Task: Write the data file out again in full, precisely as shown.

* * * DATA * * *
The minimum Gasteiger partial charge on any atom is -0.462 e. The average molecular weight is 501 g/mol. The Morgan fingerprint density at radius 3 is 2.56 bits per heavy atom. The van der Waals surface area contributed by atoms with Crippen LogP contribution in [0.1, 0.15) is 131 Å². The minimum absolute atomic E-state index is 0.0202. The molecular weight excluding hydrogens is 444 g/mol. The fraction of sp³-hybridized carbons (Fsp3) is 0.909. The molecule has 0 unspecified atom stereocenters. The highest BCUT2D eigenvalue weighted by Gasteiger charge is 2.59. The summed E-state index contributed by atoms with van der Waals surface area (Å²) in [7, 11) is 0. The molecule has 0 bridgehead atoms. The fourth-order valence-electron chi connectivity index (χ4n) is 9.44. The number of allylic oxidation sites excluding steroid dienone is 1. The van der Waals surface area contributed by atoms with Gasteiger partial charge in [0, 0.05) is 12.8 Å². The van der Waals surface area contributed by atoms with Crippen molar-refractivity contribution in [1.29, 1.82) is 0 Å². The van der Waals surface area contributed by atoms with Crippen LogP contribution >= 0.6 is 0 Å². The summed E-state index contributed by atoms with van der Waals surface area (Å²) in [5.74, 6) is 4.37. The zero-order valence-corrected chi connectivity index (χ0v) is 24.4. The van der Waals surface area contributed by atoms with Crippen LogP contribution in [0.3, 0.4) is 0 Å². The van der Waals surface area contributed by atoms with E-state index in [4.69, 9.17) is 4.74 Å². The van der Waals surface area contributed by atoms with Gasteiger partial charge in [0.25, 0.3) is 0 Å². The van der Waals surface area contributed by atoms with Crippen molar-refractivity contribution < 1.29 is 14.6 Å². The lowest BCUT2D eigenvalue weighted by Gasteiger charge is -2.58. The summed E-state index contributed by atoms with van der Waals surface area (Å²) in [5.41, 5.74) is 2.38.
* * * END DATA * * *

The minimum Gasteiger partial charge on any atom is -0.462 e. The average molecular weight is 501 g/mol. The Morgan fingerprint density at radius 3 is 2.56 bits per heavy atom. The van der Waals surface area contributed by atoms with Crippen LogP contribution in [0.1, 0.15) is 131 Å². The minimum absolute atomic E-state index is 0.0202. The molecular weight excluding hydrogens is 444 g/mol. The fraction of sp³-hybridized carbons (Fsp3) is 0.909. The molecule has 0 unspecified atom stereocenters. The highest BCUT2D eigenvalue weighted by Gasteiger charge is 2.59. The summed E-state index contributed by atoms with van der Waals surface area (Å²) in [7, 11) is 0. The molecule has 0 bridgehead atoms. The fourth-order valence-electron chi connectivity index (χ4n) is 9.44. The number of allylic oxidation sites excluding steroid dienone is 1. The van der Waals surface area contributed by atoms with Gasteiger partial charge in [0, 0.05) is 12.8 Å². The van der Waals surface area contributed by atoms with Crippen molar-refractivity contribution in [1.29, 1.82) is 0 Å². The van der Waals surface area contributed by atoms with Crippen LogP contribution >= 0.6 is 0 Å². The summed E-state index contributed by atoms with van der Waals surface area (Å²) in [5.74, 6) is 4.37. The zero-order valence-corrected chi connectivity index (χ0v) is 24.4. The van der Waals surface area contributed by atoms with Crippen LogP contribution in [0.3, 0.4) is 0 Å². The van der Waals surface area contributed by atoms with E-state index in [4.69, 9.17) is 4.74 Å². The van der Waals surface area contributed by atoms with Gasteiger partial charge in [0.25, 0.3) is 0 Å². The van der Waals surface area contributed by atoms with Crippen molar-refractivity contribution < 1.29 is 14.6 Å². The lowest BCUT2D eigenvalue weighted by Gasteiger charge is -2.58. The summed E-state index contributed by atoms with van der Waals surface area (Å²) in [5.41, 5.74) is 2.38.